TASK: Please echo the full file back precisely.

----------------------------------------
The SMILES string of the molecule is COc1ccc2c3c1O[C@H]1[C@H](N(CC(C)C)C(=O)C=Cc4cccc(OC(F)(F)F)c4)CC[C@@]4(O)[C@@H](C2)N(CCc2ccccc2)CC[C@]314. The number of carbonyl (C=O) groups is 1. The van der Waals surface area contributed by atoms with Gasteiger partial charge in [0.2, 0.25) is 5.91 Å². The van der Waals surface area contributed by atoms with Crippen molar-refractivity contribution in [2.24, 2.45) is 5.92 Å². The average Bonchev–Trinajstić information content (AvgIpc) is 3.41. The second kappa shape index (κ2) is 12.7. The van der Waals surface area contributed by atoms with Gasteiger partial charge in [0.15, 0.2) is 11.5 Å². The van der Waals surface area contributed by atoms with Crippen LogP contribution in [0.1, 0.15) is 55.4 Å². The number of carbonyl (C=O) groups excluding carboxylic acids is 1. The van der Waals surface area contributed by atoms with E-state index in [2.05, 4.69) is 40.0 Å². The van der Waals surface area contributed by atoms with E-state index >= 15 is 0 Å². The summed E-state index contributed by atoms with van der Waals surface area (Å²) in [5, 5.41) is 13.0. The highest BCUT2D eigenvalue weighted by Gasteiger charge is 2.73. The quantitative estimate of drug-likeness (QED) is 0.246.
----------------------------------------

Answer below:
The SMILES string of the molecule is COc1ccc2c3c1O[C@H]1[C@H](N(CC(C)C)C(=O)C=Cc4cccc(OC(F)(F)F)c4)CC[C@@]4(O)[C@@H](C2)N(CCc2ccccc2)CC[C@]314. The number of carbonyl (C=O) groups is 1. The van der Waals surface area contributed by atoms with Gasteiger partial charge in [0.2, 0.25) is 5.91 Å². The van der Waals surface area contributed by atoms with Crippen molar-refractivity contribution in [2.24, 2.45) is 5.92 Å². The average Bonchev–Trinajstić information content (AvgIpc) is 3.41. The second kappa shape index (κ2) is 12.7. The van der Waals surface area contributed by atoms with Gasteiger partial charge in [0.15, 0.2) is 11.5 Å². The van der Waals surface area contributed by atoms with Crippen LogP contribution in [0.1, 0.15) is 55.4 Å². The number of carbonyl (C=O) groups excluding carboxylic acids is 1. The van der Waals surface area contributed by atoms with E-state index in [2.05, 4.69) is 40.0 Å². The van der Waals surface area contributed by atoms with E-state index >= 15 is 0 Å². The summed E-state index contributed by atoms with van der Waals surface area (Å²) in [5, 5.41) is 13.0. The highest BCUT2D eigenvalue weighted by Gasteiger charge is 2.73. The quantitative estimate of drug-likeness (QED) is 0.246.